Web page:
This Week in Forensic Science

No one has hours to scour the papers to keep up with the latest news, so we’ve curated the top news stories in the field of Forensic Science for this week. Here’s what you need to know to get out the door!




Etched in DNA: Decoding the Secrets of the Past (The Christian Science Monitor – 12/30/2019)

  • What does it mean to be human? Paleoanthropologists have long wrestled with this question. Ancient DNA analysis has enabled them to probe new depths of our ancestral past.



Why China is the Brave New World of Editing Human DNA (The Washington Post – 12/30/2019)

  • China has taken the lead in testing uses of Crispr, a tool newly available to researchers enabling them to alter DNA codes simply and inexpensively. Chinese scientists were the first to test Crispr in monkey embryos, in non-viable human embryos, in adult humans, and now in creating designer babies. Now China is confronting accusations that its regulatory system is overlooking the ethical considerations and medical risks.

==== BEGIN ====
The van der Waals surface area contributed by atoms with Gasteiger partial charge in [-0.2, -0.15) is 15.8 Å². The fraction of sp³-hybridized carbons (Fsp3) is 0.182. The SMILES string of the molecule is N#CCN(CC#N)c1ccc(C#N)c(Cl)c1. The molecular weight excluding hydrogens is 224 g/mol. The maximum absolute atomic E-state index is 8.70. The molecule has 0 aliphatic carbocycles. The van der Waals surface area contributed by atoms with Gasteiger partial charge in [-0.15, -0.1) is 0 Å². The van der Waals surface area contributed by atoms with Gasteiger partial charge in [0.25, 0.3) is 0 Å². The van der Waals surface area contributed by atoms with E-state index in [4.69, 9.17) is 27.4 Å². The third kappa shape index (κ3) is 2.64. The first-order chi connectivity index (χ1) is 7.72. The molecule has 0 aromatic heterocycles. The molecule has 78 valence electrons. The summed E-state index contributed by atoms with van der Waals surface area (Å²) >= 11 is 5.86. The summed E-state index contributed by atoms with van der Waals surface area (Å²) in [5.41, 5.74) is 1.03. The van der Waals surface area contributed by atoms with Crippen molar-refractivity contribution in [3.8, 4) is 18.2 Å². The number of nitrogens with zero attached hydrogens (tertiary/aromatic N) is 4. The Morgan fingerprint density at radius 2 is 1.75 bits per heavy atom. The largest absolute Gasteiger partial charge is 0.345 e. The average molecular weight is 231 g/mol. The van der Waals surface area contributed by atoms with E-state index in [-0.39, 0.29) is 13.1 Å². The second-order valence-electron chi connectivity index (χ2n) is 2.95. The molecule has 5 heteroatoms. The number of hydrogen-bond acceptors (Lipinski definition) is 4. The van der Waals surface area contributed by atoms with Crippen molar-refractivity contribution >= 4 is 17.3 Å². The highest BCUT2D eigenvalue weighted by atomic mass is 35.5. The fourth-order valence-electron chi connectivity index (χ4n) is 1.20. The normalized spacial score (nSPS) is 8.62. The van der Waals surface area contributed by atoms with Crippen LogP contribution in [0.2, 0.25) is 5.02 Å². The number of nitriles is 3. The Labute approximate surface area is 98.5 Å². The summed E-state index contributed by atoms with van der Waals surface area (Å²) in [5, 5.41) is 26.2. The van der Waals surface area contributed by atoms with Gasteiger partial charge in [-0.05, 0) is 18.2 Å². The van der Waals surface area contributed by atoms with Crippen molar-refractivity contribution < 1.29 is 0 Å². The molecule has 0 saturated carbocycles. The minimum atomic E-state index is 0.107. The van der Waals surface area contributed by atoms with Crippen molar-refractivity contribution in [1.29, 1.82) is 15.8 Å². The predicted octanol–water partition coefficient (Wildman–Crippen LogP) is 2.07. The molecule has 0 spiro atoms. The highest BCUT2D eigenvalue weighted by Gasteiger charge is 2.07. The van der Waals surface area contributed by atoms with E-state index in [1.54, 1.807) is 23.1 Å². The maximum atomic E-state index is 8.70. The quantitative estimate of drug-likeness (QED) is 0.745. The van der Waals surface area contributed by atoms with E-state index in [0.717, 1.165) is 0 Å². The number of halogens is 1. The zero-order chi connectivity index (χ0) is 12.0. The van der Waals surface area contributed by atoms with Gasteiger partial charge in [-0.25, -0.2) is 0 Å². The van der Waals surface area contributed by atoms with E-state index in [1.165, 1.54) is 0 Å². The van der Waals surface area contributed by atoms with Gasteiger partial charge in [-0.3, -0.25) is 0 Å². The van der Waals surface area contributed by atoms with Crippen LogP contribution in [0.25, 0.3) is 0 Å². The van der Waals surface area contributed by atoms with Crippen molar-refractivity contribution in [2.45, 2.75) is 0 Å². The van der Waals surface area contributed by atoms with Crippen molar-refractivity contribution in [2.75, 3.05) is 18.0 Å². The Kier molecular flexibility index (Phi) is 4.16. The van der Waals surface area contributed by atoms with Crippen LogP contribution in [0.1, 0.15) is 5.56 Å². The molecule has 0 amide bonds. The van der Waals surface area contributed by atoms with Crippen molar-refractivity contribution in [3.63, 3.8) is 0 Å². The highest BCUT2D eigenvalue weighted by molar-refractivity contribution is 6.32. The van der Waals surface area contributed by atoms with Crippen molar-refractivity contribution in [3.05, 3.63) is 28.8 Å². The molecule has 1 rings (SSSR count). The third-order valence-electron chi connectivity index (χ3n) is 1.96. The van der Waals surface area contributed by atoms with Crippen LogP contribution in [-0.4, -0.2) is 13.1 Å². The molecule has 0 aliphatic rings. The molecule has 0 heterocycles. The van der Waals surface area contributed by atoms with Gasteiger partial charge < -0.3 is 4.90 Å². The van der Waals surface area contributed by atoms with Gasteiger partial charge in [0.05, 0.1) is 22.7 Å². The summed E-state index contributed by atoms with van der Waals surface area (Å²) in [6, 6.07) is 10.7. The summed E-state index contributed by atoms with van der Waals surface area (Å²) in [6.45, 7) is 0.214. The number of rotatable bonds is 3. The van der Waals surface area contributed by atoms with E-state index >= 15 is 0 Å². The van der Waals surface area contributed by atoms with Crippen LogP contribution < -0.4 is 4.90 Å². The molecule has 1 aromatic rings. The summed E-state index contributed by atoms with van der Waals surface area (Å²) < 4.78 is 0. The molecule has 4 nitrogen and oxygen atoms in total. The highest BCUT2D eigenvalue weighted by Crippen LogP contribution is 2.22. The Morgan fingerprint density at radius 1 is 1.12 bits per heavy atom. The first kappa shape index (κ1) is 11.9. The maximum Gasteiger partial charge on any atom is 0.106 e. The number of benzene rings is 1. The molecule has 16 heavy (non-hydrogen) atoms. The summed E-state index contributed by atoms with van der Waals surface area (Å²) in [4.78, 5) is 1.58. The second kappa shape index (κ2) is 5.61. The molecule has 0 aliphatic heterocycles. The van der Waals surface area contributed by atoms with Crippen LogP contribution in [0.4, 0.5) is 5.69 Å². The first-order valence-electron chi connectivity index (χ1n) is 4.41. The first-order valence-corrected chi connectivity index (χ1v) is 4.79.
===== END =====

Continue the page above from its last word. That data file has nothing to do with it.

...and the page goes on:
Rapid DNA Awaits Scientific Endorsement for Use in Sexual Assault Investigations (Biometric Update – 12/30/2019)

  • According to Vincent Figarelli, who runs the crime lab at the Arizona Department of Public Safety, “the issue with sex assault is that pretty much every case is a mixture,” as there is no peer-reviewed scientific study to confirm the accuracy of the tool on sexual assault kits.


Trump Signs Bill to Clear Backlog of Untested DNA Evidence (The Epoch Times – 12/31/2019)

  • The law gives $151 million to the Department of Justice for each of Fiscal Years 2019-2024 for the Debbie Smith DNA Backlog Grant Program; $12.5 million for DNA training and education programs; and $30 million for the Sexual Assault Forensic Exam Grant Program.


He Escaped from Jail After Allegedly Killing His Wife a Century Ago. Now His Headless Torso has Been Identified Through DNA. (The Washington Post – 1/2/2020)

  • The DNA Doe Project has solved an Idaho mystery over 100 years in the making, which is one of the oldest cases solved using autosomal DNA.